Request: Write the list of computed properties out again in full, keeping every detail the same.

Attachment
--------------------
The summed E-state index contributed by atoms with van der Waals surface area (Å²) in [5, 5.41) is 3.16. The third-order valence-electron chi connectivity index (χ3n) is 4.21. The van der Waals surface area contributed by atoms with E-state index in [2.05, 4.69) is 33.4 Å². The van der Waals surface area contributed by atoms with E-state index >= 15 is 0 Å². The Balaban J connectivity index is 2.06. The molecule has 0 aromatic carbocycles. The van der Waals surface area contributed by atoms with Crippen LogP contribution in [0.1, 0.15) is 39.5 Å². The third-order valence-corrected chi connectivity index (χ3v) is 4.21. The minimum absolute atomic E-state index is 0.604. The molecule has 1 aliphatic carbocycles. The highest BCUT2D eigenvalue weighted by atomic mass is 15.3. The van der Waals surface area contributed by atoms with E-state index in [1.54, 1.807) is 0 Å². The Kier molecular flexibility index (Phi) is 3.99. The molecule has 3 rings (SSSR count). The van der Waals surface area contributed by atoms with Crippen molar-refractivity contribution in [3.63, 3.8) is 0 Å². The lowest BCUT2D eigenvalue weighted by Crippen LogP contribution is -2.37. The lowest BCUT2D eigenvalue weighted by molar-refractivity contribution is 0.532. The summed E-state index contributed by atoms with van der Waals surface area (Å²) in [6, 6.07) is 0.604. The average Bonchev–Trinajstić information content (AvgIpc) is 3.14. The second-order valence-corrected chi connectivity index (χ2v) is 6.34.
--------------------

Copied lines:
The summed E-state index contributed by atoms with van der Waals surface area (Å²) in [5, 5.41) is 3.16. The third-order valence-electron chi connectivity index (χ3n) is 4.21. The van der Waals surface area contributed by atoms with E-state index in [2.05, 4.69) is 33.4 Å². The van der Waals surface area contributed by atoms with E-state index >= 15 is 0 Å². The Balaban J connectivity index is 2.06. The molecule has 0 aromatic carbocycles. The van der Waals surface area contributed by atoms with Crippen LogP contribution in [0.1, 0.15) is 39.5 Å². The third-order valence-corrected chi connectivity index (χ3v) is 4.21. The minimum absolute atomic E-state index is 0.604. The molecule has 1 aliphatic carbocycles. The highest BCUT2D eigenvalue weighted by atomic mass is 15.3. The van der Waals surface area contributed by atoms with E-state index in [1.54, 1.807) is 0 Å². The Kier molecular flexibility index (Phi) is 3.99. The molecule has 3 rings (SSSR count). The van der Waals surface area contributed by atoms with Crippen molar-refractivity contribution in [3.63, 3.8) is 0 Å². The lowest BCUT2D eigenvalue weighted by Crippen LogP contribution is -2.37. The lowest BCUT2D eigenvalue weighted by molar-refractivity contribution is 0.532. The summed E-state index contributed by atoms with van der Waals surface area (Å²) in [6, 6.07) is 0.604. The average Bonchev–Trinajstić information content (AvgIpc) is 3.14. The second-order valence-corrected chi connectivity index (χ2v) is 6.34.